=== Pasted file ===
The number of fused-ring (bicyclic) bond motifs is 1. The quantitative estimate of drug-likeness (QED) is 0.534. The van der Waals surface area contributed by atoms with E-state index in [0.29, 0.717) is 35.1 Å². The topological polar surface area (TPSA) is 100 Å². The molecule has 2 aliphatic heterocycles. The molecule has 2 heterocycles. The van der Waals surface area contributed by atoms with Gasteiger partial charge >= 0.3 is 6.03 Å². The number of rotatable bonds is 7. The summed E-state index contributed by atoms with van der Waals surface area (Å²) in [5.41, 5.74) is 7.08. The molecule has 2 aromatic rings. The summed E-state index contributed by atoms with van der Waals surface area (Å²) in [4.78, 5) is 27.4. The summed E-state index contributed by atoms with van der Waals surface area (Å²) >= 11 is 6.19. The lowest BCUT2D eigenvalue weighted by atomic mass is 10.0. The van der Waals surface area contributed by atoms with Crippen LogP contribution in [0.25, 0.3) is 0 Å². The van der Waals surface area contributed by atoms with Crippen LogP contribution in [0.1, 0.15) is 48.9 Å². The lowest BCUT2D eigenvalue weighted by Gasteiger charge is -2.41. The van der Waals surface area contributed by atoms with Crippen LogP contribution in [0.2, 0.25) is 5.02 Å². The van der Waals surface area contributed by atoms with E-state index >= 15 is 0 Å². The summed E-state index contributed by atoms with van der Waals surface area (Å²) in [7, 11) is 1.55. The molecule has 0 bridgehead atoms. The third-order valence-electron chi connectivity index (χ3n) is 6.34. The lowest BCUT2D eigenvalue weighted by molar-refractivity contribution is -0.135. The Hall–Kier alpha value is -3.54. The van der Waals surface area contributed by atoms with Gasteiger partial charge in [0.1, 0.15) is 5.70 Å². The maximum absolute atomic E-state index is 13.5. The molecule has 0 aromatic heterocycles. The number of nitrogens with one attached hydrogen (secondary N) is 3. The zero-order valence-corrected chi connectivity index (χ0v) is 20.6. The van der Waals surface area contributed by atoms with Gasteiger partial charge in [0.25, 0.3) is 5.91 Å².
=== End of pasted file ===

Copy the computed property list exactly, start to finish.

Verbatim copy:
The number of fused-ring (bicyclic) bond motifs is 1. The quantitative estimate of drug-likeness (QED) is 0.534. The van der Waals surface area contributed by atoms with E-state index in [0.29, 0.717) is 35.1 Å². The topological polar surface area (TPSA) is 100 Å². The molecule has 2 aliphatic heterocycles. The molecule has 2 heterocycles. The van der Waals surface area contributed by atoms with Gasteiger partial charge >= 0.3 is 6.03 Å². The number of rotatable bonds is 7. The summed E-state index contributed by atoms with van der Waals surface area (Å²) in [5.41, 5.74) is 7.08. The molecule has 2 aromatic rings. The summed E-state index contributed by atoms with van der Waals surface area (Å²) in [4.78, 5) is 27.4. The summed E-state index contributed by atoms with van der Waals surface area (Å²) >= 11 is 6.19. The lowest BCUT2D eigenvalue weighted by atomic mass is 10.0. The van der Waals surface area contributed by atoms with Crippen LogP contribution in [0.25, 0.3) is 0 Å². The van der Waals surface area contributed by atoms with Crippen LogP contribution in [0.1, 0.15) is 48.9 Å². The lowest BCUT2D eigenvalue weighted by Gasteiger charge is -2.41. The van der Waals surface area contributed by atoms with Crippen LogP contribution in [0.2, 0.25) is 5.02 Å². The van der Waals surface area contributed by atoms with E-state index >= 15 is 0 Å². The summed E-state index contributed by atoms with van der Waals surface area (Å²) in [7, 11) is 1.55. The molecule has 0 bridgehead atoms. The third-order valence-electron chi connectivity index (χ3n) is 6.34. The lowest BCUT2D eigenvalue weighted by molar-refractivity contribution is -0.135. The Hall–Kier alpha value is -3.54. The van der Waals surface area contributed by atoms with Gasteiger partial charge in [0.1, 0.15) is 5.70 Å². The maximum absolute atomic E-state index is 13.5. The molecule has 0 aromatic heterocycles. The number of nitrogens with one attached hydrogen (secondary N) is 3. The zero-order valence-corrected chi connectivity index (χ0v) is 20.6. The van der Waals surface area contributed by atoms with Gasteiger partial charge in [0.25, 0.3) is 5.91 Å².